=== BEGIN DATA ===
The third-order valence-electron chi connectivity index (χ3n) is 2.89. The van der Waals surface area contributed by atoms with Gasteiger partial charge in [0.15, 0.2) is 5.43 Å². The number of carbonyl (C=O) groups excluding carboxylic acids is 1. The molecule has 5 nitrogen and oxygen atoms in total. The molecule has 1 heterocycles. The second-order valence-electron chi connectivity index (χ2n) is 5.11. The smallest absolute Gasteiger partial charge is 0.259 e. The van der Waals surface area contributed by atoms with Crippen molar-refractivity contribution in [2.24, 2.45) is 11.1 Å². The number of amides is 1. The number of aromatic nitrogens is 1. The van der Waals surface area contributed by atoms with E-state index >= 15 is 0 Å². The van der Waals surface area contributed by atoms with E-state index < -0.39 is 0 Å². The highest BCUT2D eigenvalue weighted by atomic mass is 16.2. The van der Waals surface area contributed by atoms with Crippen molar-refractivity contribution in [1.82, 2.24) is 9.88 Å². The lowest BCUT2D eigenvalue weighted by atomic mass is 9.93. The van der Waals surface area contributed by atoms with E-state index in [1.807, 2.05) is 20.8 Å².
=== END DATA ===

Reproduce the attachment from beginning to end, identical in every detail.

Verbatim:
The third-order valence-electron chi connectivity index (χ3n) is 2.89. The van der Waals surface area contributed by atoms with Gasteiger partial charge in [0.15, 0.2) is 5.43 Å². The number of carbonyl (C=O) groups excluding carboxylic acids is 1. The molecule has 5 nitrogen and oxygen atoms in total. The molecule has 1 heterocycles. The second-order valence-electron chi connectivity index (χ2n) is 5.11. The smallest absolute Gasteiger partial charge is 0.259 e. The van der Waals surface area contributed by atoms with Crippen molar-refractivity contribution in [2.24, 2.45) is 11.1 Å². The number of amides is 1. The number of aromatic nitrogens is 1. The van der Waals surface area contributed by atoms with E-state index >= 15 is 0 Å². The van der Waals surface area contributed by atoms with E-state index < -0.39 is 0 Å². The highest BCUT2D eigenvalue weighted by atomic mass is 16.2. The van der Waals surface area contributed by atoms with Crippen molar-refractivity contribution in [1.82, 2.24) is 9.88 Å². The lowest BCUT2D eigenvalue weighted by atomic mass is 9.93. The van der Waals surface area contributed by atoms with E-state index in [1.807, 2.05) is 20.8 Å².